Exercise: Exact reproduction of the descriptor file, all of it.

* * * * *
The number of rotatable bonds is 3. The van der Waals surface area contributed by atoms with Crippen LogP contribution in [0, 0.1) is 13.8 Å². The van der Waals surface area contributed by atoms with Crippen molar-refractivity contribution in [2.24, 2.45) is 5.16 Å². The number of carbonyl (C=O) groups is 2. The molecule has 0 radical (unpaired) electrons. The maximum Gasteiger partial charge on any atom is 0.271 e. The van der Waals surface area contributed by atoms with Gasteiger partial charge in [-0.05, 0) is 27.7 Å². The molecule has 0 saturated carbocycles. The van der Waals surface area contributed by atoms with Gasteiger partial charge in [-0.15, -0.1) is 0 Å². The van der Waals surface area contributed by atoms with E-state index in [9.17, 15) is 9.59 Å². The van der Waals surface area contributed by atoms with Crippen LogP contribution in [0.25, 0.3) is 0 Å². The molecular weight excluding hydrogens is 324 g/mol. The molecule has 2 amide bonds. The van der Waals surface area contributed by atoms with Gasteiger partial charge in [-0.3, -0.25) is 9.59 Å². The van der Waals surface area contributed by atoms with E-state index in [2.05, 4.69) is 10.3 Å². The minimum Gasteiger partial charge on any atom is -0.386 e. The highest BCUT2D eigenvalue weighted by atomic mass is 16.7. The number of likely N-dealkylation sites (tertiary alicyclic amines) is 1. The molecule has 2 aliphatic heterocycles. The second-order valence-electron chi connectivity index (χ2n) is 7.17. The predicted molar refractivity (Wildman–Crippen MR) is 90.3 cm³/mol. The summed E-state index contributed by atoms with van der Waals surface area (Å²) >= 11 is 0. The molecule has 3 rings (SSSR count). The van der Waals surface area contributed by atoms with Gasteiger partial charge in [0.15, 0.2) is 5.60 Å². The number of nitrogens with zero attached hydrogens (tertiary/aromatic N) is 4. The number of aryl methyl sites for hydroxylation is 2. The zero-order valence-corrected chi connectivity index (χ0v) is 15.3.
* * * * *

The number of rotatable bonds is 3. The van der Waals surface area contributed by atoms with Crippen LogP contribution in [0, 0.1) is 13.8 Å². The van der Waals surface area contributed by atoms with Crippen molar-refractivity contribution in [2.24, 2.45) is 5.16 Å². The number of carbonyl (C=O) groups is 2. The molecule has 0 radical (unpaired) electrons. The maximum Gasteiger partial charge on any atom is 0.271 e. The van der Waals surface area contributed by atoms with Gasteiger partial charge in [-0.05, 0) is 27.7 Å². The molecule has 0 saturated carbocycles. The van der Waals surface area contributed by atoms with Gasteiger partial charge in [-0.15, -0.1) is 0 Å². The van der Waals surface area contributed by atoms with E-state index in [9.17, 15) is 9.59 Å². The van der Waals surface area contributed by atoms with Crippen LogP contribution in [0.25, 0.3) is 0 Å². The molecular weight excluding hydrogens is 324 g/mol. The molecule has 2 amide bonds. The van der Waals surface area contributed by atoms with Gasteiger partial charge in [-0.3, -0.25) is 9.59 Å². The van der Waals surface area contributed by atoms with E-state index in [2.05, 4.69) is 10.3 Å². The minimum Gasteiger partial charge on any atom is -0.386 e. The highest BCUT2D eigenvalue weighted by atomic mass is 16.7. The number of likely N-dealkylation sites (tertiary alicyclic amines) is 1. The molecule has 2 aliphatic heterocycles. The second-order valence-electron chi connectivity index (χ2n) is 7.17. The predicted molar refractivity (Wildman–Crippen MR) is 90.3 cm³/mol. The summed E-state index contributed by atoms with van der Waals surface area (Å²) >= 11 is 0. The molecule has 3 rings (SSSR count). The van der Waals surface area contributed by atoms with Gasteiger partial charge in [0.15, 0.2) is 5.60 Å². The number of nitrogens with zero attached hydrogens (tertiary/aromatic N) is 4. The number of aryl methyl sites for hydroxylation is 2. The zero-order valence-corrected chi connectivity index (χ0v) is 15.3.